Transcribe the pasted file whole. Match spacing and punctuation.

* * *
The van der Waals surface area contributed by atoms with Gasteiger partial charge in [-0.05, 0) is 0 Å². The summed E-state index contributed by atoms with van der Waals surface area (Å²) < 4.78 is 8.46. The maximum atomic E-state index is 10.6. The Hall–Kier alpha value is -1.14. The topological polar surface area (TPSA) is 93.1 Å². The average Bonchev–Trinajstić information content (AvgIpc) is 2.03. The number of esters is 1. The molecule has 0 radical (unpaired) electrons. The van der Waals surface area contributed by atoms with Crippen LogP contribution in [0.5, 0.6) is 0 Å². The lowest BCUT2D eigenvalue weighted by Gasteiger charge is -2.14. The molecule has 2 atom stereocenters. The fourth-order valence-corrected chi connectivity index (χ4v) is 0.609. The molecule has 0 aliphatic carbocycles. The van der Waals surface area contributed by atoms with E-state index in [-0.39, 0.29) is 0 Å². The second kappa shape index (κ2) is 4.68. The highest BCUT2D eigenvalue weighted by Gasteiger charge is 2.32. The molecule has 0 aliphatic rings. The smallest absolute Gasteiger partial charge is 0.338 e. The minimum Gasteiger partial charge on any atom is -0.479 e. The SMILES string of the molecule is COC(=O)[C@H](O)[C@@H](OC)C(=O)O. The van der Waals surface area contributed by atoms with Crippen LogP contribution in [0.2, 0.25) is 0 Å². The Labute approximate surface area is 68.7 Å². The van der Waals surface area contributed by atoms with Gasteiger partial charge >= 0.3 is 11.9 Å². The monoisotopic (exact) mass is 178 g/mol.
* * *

The van der Waals surface area contributed by atoms with Gasteiger partial charge in [-0.05, 0) is 0 Å². The summed E-state index contributed by atoms with van der Waals surface area (Å²) < 4.78 is 8.46. The maximum atomic E-state index is 10.6. The Hall–Kier alpha value is -1.14. The topological polar surface area (TPSA) is 93.1 Å². The average Bonchev–Trinajstić information content (AvgIpc) is 2.03. The number of esters is 1. The molecule has 0 radical (unpaired) electrons. The van der Waals surface area contributed by atoms with Crippen LogP contribution in [0.5, 0.6) is 0 Å². The lowest BCUT2D eigenvalue weighted by Gasteiger charge is -2.14. The molecule has 2 atom stereocenters. The fourth-order valence-corrected chi connectivity index (χ4v) is 0.609. The molecule has 0 aliphatic carbocycles. The van der Waals surface area contributed by atoms with E-state index in [-0.39, 0.29) is 0 Å². The second kappa shape index (κ2) is 4.68. The highest BCUT2D eigenvalue weighted by Gasteiger charge is 2.32. The molecule has 0 aliphatic rings. The smallest absolute Gasteiger partial charge is 0.338 e. The minimum Gasteiger partial charge on any atom is -0.479 e. The SMILES string of the molecule is COC(=O)[C@H](O)[C@@H](OC)C(=O)O. The van der Waals surface area contributed by atoms with Crippen LogP contribution in [0.2, 0.25) is 0 Å². The Labute approximate surface area is 68.7 Å². The van der Waals surface area contributed by atoms with Gasteiger partial charge >= 0.3 is 11.9 Å². The monoisotopic (exact) mass is 178 g/mol.